Late 70's recording technology was noisy and bulky unless you paid big bucks. Recording at work would be subject to strict controls. Cover-ups were easier then. Policing has improved since. Going to police has no guarantee of success now, much less then. Going to senior staff was correct, theoretically.

Last time I told the story to a collection of wise, elderly ladies they all agreed and said things like "usually the way".

We have this issue gaining attention now.

A 1993 Gloucestershire Constabulary report to the Crown Prosecution Service (WARNING: Some graphic sexual language) showed how the former Bishop of Gloucester and Stroud clergyman was backed by leading establishment figures, and police warned the Crown Prosecution Service of the 'devastating' effect a prosecution could have on the Church of England.

Read more: www.gloucestershireecho.co.uk...


Police aren't magic. They're just paid, trained, and have sworn an oath to do those duties that are incumbent upon all of us. Many of us, both police and the rest of the public, are supportive of the Peelian Principles.

The police at all times should maintain a relationship with the public that gives reality to the historic tradition that the police are the public and the public are the police; the police are the only members of the public who are paid to give full-time attention to duties which are incumbent on every citizen in the intent of the community welfare.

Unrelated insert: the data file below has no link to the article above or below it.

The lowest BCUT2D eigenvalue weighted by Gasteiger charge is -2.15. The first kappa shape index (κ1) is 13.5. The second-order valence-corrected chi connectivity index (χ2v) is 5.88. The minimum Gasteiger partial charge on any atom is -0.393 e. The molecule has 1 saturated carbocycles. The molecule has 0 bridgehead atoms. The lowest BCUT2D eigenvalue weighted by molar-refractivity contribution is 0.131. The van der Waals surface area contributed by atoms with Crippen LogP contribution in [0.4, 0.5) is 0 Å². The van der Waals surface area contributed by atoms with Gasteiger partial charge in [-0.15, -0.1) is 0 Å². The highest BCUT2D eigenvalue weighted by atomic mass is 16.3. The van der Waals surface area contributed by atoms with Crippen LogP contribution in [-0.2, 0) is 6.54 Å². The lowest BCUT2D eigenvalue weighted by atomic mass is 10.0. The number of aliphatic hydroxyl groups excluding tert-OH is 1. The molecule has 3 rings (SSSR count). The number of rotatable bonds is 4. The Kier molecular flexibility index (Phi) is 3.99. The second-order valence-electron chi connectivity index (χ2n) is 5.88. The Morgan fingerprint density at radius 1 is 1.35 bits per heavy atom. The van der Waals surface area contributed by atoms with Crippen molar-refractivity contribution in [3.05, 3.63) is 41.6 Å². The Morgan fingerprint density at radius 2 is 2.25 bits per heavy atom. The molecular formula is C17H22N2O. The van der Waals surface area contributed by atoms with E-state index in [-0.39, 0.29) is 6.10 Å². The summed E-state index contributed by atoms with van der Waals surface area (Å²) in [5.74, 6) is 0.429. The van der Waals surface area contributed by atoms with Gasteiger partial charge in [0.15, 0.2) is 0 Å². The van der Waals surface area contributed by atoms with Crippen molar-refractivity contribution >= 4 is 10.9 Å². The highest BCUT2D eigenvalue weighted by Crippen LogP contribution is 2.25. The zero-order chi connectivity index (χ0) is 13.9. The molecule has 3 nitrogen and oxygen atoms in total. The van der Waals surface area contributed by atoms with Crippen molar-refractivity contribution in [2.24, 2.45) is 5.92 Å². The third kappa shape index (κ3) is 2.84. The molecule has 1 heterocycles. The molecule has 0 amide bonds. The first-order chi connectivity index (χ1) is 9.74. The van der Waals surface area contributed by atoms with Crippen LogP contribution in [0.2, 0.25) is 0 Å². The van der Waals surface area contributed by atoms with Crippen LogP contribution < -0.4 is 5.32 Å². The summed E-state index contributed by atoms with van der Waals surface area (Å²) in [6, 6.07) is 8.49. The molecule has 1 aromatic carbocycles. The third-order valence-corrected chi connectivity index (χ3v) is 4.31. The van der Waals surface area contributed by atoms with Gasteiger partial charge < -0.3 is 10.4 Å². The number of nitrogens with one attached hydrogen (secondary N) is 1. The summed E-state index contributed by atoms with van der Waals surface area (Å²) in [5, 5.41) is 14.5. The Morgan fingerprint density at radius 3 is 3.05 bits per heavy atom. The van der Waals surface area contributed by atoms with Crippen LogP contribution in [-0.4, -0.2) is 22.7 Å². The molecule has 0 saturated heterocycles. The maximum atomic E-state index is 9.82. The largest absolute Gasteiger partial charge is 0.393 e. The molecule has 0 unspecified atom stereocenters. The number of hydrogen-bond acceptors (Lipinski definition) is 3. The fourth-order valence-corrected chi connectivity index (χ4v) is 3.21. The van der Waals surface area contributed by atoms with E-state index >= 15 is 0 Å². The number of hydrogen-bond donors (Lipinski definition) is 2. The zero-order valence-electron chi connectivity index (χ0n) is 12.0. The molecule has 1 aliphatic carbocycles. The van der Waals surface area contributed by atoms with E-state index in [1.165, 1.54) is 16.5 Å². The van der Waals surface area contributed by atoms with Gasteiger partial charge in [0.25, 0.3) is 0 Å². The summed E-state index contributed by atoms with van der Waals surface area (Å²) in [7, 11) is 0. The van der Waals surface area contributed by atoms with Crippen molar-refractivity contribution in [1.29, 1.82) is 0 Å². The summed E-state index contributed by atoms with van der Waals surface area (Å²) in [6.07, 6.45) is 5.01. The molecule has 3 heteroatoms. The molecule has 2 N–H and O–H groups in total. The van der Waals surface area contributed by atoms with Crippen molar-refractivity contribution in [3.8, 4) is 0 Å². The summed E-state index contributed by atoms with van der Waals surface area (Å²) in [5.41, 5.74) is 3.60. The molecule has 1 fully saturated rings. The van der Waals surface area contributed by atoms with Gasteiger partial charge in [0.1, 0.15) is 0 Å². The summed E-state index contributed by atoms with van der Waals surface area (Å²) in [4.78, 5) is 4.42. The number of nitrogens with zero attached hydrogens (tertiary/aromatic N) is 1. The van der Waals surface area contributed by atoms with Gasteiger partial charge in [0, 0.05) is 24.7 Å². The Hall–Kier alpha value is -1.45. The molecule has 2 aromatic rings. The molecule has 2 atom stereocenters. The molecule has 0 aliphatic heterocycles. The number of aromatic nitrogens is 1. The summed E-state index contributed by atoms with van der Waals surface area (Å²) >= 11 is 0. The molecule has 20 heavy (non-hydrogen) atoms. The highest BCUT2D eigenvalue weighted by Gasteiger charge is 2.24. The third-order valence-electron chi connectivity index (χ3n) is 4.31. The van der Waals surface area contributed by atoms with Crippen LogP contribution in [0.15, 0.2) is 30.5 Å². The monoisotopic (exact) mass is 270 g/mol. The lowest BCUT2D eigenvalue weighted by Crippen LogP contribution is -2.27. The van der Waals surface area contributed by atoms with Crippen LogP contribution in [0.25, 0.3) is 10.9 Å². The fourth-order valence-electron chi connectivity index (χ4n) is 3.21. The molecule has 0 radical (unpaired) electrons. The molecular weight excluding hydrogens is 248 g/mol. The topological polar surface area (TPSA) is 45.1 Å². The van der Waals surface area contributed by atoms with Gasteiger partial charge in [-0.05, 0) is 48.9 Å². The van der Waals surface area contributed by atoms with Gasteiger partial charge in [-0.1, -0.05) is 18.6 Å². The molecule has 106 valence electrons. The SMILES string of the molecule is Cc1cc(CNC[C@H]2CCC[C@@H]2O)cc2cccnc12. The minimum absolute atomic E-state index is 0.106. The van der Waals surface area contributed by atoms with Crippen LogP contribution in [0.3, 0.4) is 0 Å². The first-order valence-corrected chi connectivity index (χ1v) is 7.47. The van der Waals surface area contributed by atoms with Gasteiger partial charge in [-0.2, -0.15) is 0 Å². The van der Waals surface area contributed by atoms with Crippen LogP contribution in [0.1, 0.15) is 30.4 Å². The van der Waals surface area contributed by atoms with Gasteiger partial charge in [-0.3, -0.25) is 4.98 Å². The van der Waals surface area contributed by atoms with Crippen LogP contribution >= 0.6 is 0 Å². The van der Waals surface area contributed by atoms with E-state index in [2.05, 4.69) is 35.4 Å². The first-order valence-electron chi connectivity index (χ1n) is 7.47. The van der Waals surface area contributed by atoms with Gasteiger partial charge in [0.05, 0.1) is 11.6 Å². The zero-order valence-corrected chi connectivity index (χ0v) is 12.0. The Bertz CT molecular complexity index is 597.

www.durham.police.uk...

Notice the link is from Durham Police, the best police on Planet Earth. www.abovetopsecret.com...

In my experience being told, 'you talked to the wrong person' is excuse number one. Though obviously in your case it's enviable lack of experience that causes you to say that. My experience began investigating a case involving GCHQ Bude staff, traditional human sacrifice, always made to look like an accident, and suspicions of cannibalism within the Bhagwan cult. Fun, fun, fun. Especially when they tell you you'll be the next sacrifice if you don't shut up.

Going to police resulted in what I can only call black magic sabotage. There were only the two of us there, myself and the head of the local police child protection team. An action occurred which threw the policeman completely off track. Take it or leave it, that's my experience of involving police in a satanic abuse investigation.
edit on 24 2 2016 by Kester because: paragraphs



posted on Feb, 25 2016 @ 01:46 AM
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Ok, now show me where the majority of Publicly educated people in these positions of power differ from their privately educated counterparts.



posted on Feb, 26 2016 @ 02:37 AM
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a reply to: OccamsRazor04

You don't get into 'power' unless you're corrupt, corruptible, able to be distracted or in on it from the start.